2. Rarely do I hear such optimism…and rightly so.
    Please Aeroplan, don’t ruin it with devaluation.

  3. It is a bait and switch like any other airline promo ever. Why would anyone be stupid enough to buy a currency when the seller has full and immediate control of its value and said seller is a “trustworthy” airline. Unless you already used the mile you have to be bat-shit stupid to buy. then again, almost half of America thinks Trump is some sort of genious.

  4. @Pete, they already announced there will be a severe devaluation (and dynamic pricing) with the new program. Its not like its a secret of if, its a matter of when. Luckily that got postponed from June, and AC IT is so horrible, it will probably take a lot longer.

    Think about it, they would never sell points at 1.3 cents, if the new dynamic rewards had a value of >1.3c

  5. Don’t worry about being left behind.
    You can still “buy” it at 1c a mile – everyday
    Use the Amex Business Plus card = 2 points instead of 2c cash w Citi Double cash
    50k max a year x 2 in 2 player mode = 100,000 points each year for 1c each
    Transfer to Aeroplan when there is a 25% bonus = 0.8c cost

  6. @Bob, it’s a cheap way to raise cash and improve liquidity. It wouldn’t surprise me if they repeat this since they now know the demand and travel continues to be below expectations.

  7. You just loaned a company that needed money badly money at no interest, with a currency THEY control. 2000 people may SOUND like alot, but really isn’t. I wouldn’t be stunned to see more airlines do this, as I am SURE people are paying more than the banks are buying the miles in bulk.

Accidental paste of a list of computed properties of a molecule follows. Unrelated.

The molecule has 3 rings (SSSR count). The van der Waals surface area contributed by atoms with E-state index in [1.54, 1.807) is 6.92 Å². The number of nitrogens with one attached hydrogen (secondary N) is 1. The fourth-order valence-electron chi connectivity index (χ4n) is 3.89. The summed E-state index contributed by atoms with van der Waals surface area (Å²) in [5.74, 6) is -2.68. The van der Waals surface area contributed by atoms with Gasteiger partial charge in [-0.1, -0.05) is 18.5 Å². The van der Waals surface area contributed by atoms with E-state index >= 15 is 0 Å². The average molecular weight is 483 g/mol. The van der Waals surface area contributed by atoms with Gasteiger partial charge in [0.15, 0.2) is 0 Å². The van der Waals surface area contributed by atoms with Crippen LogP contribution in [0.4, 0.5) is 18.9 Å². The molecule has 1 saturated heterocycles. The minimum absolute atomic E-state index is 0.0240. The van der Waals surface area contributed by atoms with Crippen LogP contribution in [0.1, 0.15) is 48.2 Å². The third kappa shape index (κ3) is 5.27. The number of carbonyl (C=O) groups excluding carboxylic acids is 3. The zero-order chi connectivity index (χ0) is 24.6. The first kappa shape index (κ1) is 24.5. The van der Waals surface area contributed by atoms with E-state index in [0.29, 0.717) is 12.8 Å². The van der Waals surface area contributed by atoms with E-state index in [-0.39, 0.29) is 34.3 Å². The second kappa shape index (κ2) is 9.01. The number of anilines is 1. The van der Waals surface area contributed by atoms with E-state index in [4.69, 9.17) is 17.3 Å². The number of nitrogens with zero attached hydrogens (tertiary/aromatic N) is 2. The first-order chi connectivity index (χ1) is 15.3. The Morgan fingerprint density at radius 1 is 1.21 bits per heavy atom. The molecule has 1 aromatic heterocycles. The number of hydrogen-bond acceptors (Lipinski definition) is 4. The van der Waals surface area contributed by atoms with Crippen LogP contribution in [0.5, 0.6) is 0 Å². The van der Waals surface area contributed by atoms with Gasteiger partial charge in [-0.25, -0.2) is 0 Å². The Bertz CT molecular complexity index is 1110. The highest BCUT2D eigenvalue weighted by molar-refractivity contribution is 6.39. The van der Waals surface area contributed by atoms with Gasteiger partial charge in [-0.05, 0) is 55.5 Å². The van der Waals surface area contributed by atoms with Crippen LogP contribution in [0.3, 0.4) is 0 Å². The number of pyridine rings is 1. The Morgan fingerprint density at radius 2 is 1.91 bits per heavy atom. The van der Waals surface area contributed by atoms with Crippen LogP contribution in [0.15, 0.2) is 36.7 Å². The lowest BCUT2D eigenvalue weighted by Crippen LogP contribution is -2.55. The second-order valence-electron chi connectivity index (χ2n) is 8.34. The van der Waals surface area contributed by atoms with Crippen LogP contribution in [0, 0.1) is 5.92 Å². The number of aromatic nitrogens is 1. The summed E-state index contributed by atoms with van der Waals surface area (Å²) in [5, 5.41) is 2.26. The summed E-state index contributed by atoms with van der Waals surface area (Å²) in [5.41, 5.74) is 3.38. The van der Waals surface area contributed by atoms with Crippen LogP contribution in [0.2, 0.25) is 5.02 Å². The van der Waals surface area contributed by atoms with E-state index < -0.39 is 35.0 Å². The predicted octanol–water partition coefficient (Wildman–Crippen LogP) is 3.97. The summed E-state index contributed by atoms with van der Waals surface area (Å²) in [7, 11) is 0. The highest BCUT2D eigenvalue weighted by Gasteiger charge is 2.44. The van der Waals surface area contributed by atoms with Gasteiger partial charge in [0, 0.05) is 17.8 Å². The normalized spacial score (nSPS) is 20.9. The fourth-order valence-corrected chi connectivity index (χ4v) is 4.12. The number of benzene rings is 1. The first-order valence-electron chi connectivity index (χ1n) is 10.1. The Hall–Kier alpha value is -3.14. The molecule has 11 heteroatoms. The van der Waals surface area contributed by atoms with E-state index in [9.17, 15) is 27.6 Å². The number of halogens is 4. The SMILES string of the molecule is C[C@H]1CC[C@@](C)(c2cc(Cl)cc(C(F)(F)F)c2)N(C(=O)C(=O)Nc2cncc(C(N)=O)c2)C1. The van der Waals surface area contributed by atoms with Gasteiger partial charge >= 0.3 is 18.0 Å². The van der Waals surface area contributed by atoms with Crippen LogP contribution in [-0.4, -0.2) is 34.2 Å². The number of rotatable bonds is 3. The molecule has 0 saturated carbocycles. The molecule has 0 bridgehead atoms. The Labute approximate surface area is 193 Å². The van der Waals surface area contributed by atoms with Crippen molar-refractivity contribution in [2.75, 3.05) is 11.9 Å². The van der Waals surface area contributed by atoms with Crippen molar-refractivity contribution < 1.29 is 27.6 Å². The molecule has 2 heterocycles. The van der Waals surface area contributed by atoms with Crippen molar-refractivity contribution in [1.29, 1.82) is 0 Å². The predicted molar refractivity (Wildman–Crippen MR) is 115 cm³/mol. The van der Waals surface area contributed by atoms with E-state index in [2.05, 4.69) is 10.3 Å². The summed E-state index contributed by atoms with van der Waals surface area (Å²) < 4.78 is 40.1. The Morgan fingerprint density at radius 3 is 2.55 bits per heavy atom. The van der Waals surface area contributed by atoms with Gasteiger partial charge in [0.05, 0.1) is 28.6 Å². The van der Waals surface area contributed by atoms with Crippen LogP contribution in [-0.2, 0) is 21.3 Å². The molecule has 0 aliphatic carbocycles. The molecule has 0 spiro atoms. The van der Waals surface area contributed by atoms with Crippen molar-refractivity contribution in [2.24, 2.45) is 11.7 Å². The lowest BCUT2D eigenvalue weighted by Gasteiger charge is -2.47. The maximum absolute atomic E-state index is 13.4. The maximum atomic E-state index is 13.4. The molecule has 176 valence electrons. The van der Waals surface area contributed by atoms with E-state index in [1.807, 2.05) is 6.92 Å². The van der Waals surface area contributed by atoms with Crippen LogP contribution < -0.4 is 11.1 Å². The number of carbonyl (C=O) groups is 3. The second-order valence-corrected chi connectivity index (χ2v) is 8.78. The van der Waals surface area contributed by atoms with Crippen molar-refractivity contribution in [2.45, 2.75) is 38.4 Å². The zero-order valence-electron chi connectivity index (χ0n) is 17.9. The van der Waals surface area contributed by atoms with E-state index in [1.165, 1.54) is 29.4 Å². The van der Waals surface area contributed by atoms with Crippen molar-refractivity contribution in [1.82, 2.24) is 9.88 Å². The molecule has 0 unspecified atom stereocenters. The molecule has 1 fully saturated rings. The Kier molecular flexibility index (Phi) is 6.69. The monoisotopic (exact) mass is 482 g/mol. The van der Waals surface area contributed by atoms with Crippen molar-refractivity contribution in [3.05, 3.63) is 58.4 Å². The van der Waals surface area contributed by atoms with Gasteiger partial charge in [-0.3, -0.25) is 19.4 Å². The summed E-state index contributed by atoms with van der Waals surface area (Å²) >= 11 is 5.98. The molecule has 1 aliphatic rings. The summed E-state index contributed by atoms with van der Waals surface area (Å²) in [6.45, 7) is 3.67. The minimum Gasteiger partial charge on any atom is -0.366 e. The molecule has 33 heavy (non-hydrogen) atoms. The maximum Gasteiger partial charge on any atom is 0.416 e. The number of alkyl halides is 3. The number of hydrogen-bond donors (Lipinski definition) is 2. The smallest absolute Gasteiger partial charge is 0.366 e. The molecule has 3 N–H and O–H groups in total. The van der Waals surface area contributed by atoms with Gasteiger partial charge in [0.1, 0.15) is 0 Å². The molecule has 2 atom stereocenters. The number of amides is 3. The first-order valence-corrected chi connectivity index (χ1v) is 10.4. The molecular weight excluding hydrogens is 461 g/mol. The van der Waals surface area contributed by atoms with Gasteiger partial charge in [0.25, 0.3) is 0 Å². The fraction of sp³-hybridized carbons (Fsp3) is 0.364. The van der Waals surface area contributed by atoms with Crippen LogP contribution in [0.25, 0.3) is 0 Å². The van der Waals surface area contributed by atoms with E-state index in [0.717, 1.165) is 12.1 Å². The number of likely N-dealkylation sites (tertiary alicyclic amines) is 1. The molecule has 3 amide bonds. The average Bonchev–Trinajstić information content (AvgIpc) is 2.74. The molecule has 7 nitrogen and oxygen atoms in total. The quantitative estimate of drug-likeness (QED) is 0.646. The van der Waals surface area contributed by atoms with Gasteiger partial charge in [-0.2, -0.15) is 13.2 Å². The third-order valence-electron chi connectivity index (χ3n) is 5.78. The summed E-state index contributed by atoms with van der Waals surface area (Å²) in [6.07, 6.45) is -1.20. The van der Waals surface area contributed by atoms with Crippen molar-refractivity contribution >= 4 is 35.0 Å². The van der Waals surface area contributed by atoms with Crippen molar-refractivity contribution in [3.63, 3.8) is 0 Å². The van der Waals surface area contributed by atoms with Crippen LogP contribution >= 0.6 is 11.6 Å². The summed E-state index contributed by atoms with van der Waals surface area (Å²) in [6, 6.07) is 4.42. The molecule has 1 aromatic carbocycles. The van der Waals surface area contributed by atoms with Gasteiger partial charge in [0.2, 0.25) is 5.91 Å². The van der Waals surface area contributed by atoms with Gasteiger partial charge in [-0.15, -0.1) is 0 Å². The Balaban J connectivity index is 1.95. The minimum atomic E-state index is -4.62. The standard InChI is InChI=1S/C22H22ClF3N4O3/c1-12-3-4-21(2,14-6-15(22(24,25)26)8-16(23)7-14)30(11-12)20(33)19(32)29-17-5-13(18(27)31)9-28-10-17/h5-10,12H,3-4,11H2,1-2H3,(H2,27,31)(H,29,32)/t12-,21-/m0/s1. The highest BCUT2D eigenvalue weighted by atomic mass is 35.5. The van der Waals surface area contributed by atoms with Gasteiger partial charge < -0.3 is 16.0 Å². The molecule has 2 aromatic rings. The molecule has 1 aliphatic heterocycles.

8. @Ryan, “genious” is spelled as “genius.”

    Disagree with your categorical statement about Aeroplan mile purchases. It all depends – if one waits many months, then the likelihood is higher that miles get devalued, just like any other mileage program. Now, if you spend the miles sooner than later, then it is a great deal. Just booked the family to Indonesia for 77,500 in business per person one way in 2021. Certainly, one cannot buy such tickets for $775.

    Thank you.

  9. There were also people jumping in on WTI futures as it cratered. Does not mean it is a good idea

  10. Avianca just filed for bankruptcy after offering “cheap” miles for sale!

    What stops Aeroplan from doing the same!

    Just sayin!

  11. @Kalboz, BK Chapter 11 reorganization and LifeMiles not part of the filing, but certainly worthy of news.

    Air Canada is in a better position financially, and I assume Canada would not allow the airline to fail.

    In general, mileage programs are valuable for airlines, so, not to damage confidence (and value), they mostly get excluded from BK filings. That said, there is always risk in buying miles and now even more so due to the COVID-19 situation. Took the risk and bought Aeroplan miles with a redemption in mind.

  12. If Air Canada is going to go to “dynamic pricing,” then it’s pointless (no pun intended) to buy. I use miles for international business and first-class leisure travel. Dynamic pricing has made Delta Skymiles very close to worthless for me. Most of my mileage balance is now in bank programs or non-US programs, because that’s where the value is. I’ve even been crediting Delta flights to GOL.